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Nimitta

From Chinese Buddhist Encyclopedia
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'Nimitta': mark, sign; image; target, object; cause, condition. These meanings are used in, and adapted to, many contexts of which only the doctrinal ones are mentioned here.

1. 'Mental (reflex-) image', obtained in meditation. In full clarity, it will appear in the mind by successful practice of certain concentration-exercises and will then appear as vividly as if seen by the eye. The object perceived at the very beginning of concentration is called the preparatory image (parikamma-nimitta). The still unsteady and unclear image, which arises when the mind has reached a weak degree of concentration, is called the acquired image (uggaha-nimitta). An entirely clear and immovable image arising at a higher degree of concentration is the counter-image (paṭibhāga-nimitta). As soon as this image arises, the stage of neighbourhood (or access) concentration (upacāra-samādhi) is reached.

2. 'Sign of (previous) kamma' (kamma-nimitta) and 'sign of the future) destiny' (gati-nimitta); these arise as mental objects of the last karmic consciousness before death (maraṇ āsanna kamma.

Usages (1) and (2) are commentarial (s. App.). In Sutta usage, the term occurs, e.g. as:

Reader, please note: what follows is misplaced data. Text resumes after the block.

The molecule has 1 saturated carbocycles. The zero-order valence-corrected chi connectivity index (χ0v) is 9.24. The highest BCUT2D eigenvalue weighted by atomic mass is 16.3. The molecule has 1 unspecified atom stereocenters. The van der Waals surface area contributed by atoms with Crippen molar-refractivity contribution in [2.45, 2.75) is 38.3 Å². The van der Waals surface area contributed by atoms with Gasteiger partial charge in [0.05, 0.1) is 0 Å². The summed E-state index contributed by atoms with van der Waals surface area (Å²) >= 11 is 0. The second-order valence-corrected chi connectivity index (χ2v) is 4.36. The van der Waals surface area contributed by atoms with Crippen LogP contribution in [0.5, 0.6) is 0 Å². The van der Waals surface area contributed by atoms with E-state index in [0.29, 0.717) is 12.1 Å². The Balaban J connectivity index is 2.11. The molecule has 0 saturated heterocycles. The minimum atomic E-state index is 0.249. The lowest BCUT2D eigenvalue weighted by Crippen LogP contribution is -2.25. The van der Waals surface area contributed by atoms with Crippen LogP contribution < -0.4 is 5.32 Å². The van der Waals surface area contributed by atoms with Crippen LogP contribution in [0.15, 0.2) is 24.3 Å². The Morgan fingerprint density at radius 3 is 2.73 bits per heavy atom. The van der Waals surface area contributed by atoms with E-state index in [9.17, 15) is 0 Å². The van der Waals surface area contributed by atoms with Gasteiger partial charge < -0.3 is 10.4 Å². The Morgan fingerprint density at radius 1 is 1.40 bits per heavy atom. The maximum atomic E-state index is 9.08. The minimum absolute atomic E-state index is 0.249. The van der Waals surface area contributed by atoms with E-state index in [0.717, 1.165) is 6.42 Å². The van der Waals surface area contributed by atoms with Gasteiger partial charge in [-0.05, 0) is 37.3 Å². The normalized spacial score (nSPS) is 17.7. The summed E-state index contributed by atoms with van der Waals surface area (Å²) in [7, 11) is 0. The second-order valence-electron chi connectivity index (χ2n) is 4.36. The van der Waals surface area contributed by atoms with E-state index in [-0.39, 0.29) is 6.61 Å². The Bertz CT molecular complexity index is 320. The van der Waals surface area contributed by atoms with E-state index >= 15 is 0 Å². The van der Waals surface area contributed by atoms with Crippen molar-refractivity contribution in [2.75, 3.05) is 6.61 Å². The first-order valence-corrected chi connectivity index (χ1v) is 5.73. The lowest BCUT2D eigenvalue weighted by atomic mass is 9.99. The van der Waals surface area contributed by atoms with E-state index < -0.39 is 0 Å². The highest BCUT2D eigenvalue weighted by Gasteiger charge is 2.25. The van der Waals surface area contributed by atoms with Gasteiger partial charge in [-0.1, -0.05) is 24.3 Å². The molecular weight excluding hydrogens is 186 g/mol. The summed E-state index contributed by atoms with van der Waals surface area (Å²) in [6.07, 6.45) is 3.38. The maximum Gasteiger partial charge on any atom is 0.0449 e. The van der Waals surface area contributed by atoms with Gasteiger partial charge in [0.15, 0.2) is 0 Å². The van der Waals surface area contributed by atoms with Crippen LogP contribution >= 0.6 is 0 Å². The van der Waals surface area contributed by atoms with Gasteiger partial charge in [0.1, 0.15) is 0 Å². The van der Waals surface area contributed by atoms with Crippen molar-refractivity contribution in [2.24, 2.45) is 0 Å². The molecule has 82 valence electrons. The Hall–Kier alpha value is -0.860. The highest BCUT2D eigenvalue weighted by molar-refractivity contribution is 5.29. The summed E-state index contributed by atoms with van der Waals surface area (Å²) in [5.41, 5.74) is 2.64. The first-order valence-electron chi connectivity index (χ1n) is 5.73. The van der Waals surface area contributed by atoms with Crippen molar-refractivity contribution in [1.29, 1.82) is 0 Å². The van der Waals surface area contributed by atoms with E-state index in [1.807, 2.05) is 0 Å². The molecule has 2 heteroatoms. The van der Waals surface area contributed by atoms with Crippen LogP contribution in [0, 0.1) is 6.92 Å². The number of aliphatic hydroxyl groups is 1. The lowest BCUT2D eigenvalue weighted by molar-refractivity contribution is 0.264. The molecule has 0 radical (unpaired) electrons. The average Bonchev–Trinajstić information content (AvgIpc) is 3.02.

3. 'Outward appearance': of one who has sense-control it is said- that "he does not seize upon the general appearance' of an object ('na' nimittaggāhī; M. 38, D. 2; expl. Vis I, 54f;

4. 'Object': the six objects, i.e. visual, etc. (rūpa-nimitta; S. XXII, 3). Also, when in explanation of animitta cetovimutti, signless deliverance of mind (s. cetovimutti vimokkha), it is said, sabbanimittānaṃ amanasikārā, it refers to the 6 sense-objects (Com. to M. 43 [[Saḷ'āyatanavagga-a'ṭṭ'hakathā]), and has therefore to be rendered "by paying no attention to any object (or object-ideas)." A pleasant or beautiful object (subha-nimitta, q.v.) is a condition to the arising of the hindrance of sense-desire; a 'repellent object' (paṭigha-nimitta) for the hindrance of ill-will; contemplation on the impurity of an object (asubha-nimitta; s. asubha) is an antidote to sense-desire.

5. In Pts.M. II, in a repetitive series of terms, nimitta appears together with uppādo (origin of existence), pavattaṃ (continuity of existence), and may then be rendered by 'condition of existence' (s. Path, 194f.).

Source

dhamma.wikia.com